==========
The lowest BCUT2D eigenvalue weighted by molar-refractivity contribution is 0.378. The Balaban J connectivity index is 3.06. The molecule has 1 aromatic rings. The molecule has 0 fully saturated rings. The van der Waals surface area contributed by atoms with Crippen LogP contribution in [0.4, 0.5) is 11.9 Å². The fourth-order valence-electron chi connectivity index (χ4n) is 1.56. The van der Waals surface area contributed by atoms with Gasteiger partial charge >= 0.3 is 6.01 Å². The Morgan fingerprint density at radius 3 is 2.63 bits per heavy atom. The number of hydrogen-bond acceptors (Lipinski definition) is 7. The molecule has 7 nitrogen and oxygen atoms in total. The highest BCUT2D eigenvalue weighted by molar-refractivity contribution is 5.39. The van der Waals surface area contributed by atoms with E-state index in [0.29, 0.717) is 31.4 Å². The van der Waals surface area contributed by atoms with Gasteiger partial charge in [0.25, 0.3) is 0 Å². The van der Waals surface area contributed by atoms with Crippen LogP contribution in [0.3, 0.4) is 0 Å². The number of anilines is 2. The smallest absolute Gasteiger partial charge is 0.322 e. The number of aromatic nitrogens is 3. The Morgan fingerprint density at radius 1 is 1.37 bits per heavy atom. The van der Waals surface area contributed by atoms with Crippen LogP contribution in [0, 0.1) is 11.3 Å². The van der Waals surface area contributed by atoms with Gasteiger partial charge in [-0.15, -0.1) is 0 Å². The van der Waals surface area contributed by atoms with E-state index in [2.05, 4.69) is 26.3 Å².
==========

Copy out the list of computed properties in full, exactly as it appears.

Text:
The lowest BCUT2D eigenvalue weighted by molar-refractivity contribution is 0.378. The Balaban J connectivity index is 3.06. The molecule has 1 aromatic rings. The molecule has 0 fully saturated rings. The van der Waals surface area contributed by atoms with Crippen LogP contribution in [0.4, 0.5) is 11.9 Å². The fourth-order valence-electron chi connectivity index (χ4n) is 1.56. The van der Waals surface area contributed by atoms with Gasteiger partial charge >= 0.3 is 6.01 Å². The Morgan fingerprint density at radius 3 is 2.63 bits per heavy atom. The number of hydrogen-bond acceptors (Lipinski definition) is 7. The molecule has 7 nitrogen and oxygen atoms in total. The highest BCUT2D eigenvalue weighted by molar-refractivity contribution is 5.39. The van der Waals surface area contributed by atoms with E-state index in [0.29, 0.717) is 31.4 Å². The van der Waals surface area contributed by atoms with Gasteiger partial charge in [0.25, 0.3) is 0 Å². The van der Waals surface area contributed by atoms with Crippen LogP contribution in [0.3, 0.4) is 0 Å². The number of anilines is 2. The smallest absolute Gasteiger partial charge is 0.322 e. The number of aromatic nitrogens is 3. The Morgan fingerprint density at radius 1 is 1.37 bits per heavy atom. The van der Waals surface area contributed by atoms with Crippen LogP contribution in [0, 0.1) is 11.3 Å². The van der Waals surface area contributed by atoms with Gasteiger partial charge in [-0.15, -0.1) is 0 Å². The van der Waals surface area contributed by atoms with E-state index in [2.05, 4.69) is 26.3 Å².